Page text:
England’s Charley Hull made her move early on Saturday as she fired nine birdies in a superb six-under-par 66 for lowest round so far in the 2014 Ricoh Women’s British Open.
Although she bogeyed the first two holes, Charley dug deep and posted nine birdies in the round, recovering from a third bogey on 17 with a chip and putt from four feet in front of the vociferous home galleries around 18 on a warm and becalmed morning at Royal Birkdale Golf Club.
She had struggled on the last hole in the first two rounds, losing two balls out of bounds resulting in scores of six and seven on Thursday and Friday respectively. However the 18-year-old Ladies European Tour winner used a visualisation technique she had practised on several holes at Buckinghamshire Golf Club during the ISPS HANDA Ladies European Masters last week to narrow her focus. “Today I visualised playing a parkland course with lots of trees down the sides,” she said. “I pretend I’m playing Woburn.”
On her strategy for playing hole 18, she explained: “I was about to pull my 3‑wood out, and then my caddie was like, no, don’t hit 3‑wood. I thought, ‘Well, at the end of the day, that out‑of‑bounds is 60 yards right and I’m ripping it out there.’ And so I thought, aim it to the left and hit a fade. I just faded it down the fairway and just pretend I’m playing a tree‑lined hole instead of out‑of‑bounds.”
She’s now right in the mix on one-under-par and well positioned to make her move in the final round on Sunday, when winds of up to 30 miles per hour have been forecast.
In her post-round press conference, she referenced Paul Lawrie coming from 10 shots behind Jean Van de Velde to win the 1999 Open Championship at Carnoustie and her own heroics at the Lalla Meryem Cup in Morocco four months ago, when she came from five strokes behind the third round leader Gwladys Nocera with a nine-under-par 62 to tie for the lead before winning her first title in a play-off.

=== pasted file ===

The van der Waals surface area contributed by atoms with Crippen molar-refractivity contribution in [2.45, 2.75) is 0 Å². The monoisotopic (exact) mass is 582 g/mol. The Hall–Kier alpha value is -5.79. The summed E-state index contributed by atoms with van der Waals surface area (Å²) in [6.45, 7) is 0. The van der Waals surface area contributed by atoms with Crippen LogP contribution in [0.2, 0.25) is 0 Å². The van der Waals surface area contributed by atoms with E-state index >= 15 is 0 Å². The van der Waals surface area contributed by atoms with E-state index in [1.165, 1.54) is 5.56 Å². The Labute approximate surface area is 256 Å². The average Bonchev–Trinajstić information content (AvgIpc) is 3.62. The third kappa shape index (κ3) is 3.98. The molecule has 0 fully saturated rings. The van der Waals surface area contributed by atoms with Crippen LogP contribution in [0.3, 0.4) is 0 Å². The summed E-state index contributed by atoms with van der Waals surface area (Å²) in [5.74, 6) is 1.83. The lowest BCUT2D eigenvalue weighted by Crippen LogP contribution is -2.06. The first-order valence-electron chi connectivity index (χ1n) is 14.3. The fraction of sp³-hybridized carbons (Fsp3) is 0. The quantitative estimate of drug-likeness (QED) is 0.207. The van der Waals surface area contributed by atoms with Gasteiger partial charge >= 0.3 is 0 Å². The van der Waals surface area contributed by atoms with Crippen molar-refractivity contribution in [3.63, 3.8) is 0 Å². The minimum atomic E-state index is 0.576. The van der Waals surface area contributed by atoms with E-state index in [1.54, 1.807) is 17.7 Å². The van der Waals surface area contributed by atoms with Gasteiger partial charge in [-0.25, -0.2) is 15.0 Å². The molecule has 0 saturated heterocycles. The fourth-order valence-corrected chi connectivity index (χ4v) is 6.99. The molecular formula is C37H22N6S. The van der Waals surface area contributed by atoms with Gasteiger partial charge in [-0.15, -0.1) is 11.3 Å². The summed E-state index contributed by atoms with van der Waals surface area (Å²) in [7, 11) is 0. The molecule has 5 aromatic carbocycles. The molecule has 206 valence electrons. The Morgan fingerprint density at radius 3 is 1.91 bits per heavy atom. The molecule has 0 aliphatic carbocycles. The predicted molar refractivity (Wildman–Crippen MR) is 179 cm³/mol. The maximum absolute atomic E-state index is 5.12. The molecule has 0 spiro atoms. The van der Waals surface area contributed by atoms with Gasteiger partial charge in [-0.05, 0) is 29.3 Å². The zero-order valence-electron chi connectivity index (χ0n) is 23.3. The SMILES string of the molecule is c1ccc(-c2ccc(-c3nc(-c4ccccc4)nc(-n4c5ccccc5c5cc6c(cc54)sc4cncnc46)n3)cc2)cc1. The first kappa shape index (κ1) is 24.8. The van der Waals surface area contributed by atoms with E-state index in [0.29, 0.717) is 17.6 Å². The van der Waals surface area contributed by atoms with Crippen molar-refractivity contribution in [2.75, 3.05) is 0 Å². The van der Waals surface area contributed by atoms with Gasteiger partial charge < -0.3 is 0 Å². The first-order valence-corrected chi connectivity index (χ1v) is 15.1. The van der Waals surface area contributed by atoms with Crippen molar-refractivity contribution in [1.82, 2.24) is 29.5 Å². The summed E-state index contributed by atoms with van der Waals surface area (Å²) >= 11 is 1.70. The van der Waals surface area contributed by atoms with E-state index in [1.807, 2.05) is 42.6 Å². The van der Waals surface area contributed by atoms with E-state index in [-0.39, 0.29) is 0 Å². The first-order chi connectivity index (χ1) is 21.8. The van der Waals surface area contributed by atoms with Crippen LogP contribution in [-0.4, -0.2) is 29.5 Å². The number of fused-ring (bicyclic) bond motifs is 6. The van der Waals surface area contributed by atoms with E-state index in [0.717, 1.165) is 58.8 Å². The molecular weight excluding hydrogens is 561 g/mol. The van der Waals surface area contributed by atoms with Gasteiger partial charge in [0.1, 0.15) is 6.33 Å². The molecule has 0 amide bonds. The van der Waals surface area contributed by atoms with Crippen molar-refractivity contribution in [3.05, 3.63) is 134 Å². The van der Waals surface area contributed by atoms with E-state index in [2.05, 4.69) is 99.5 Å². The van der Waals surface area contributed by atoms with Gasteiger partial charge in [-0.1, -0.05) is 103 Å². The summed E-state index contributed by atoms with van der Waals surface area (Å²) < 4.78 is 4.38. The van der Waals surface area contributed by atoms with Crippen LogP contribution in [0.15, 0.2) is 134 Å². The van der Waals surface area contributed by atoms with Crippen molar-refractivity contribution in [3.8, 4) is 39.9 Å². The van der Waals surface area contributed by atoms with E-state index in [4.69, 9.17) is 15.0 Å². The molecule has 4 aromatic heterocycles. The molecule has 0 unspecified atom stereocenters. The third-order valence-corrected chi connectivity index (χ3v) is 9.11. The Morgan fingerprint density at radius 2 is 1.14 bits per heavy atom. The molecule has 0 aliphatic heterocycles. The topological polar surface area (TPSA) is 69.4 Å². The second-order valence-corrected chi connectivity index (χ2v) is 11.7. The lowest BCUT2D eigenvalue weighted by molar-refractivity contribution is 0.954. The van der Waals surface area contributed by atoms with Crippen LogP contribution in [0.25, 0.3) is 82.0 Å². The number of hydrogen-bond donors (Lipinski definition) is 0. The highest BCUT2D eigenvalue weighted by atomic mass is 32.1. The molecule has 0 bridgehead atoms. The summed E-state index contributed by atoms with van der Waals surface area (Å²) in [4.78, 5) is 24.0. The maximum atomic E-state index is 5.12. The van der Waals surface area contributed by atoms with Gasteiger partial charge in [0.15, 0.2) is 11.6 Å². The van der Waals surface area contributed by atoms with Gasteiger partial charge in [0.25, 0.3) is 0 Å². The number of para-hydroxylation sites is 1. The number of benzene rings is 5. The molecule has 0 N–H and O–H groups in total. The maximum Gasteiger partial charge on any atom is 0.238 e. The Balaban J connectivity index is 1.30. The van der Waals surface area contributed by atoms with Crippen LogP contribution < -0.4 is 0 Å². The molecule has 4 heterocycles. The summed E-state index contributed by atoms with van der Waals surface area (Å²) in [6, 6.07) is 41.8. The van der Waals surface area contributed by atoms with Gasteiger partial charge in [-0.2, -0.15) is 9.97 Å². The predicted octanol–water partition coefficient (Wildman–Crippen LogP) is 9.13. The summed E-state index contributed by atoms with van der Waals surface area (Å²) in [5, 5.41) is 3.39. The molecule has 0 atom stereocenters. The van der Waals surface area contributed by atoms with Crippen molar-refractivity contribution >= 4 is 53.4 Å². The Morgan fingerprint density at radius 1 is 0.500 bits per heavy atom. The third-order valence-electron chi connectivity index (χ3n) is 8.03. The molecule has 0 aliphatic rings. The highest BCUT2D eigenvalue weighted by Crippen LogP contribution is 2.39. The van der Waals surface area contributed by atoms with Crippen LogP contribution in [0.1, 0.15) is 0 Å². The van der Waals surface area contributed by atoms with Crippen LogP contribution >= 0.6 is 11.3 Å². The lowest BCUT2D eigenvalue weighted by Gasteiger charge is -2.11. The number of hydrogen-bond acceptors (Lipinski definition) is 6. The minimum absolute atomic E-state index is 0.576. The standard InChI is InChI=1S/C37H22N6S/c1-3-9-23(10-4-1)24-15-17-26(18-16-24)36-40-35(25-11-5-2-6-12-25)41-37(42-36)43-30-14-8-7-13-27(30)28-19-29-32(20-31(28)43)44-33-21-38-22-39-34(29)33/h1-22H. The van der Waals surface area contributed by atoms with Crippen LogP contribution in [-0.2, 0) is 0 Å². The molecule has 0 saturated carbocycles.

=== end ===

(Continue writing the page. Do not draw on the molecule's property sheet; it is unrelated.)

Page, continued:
“I can still win it if I have a good day tomorrow. If the wind gets up tomorrow, even par could win it,” Charley said.
There have been only two home winners of the Ricoh Women’s British Open since the championship was designated a major in 2001: Karen Stupples in 2004 and Catriona Matthew in 2009. There have been seven British winners in total with the inclusion of Jenny-Lee Smith (1976), Vivienne Saunders (1977), Janet Melville (1978), Laura Davies (1986) and Alison Nicholas (1987).
If Charley were to win, she would be the youngest ever major champion, aged 18 years, three months and 23 days, six-and-a half months’ younger than Morgan Pressel when she won the 2007 Kraft Nabisco Championship aged 18 years, 10 months and nine days. She would also become only the fifth teenager to win a major, after Pressel, Lexi Thompson, Yani Tseng and Inbee Park and the fifth Briton, following Laura Davies, Catriona Matthew, Alison Nicholas and Karen Stupples.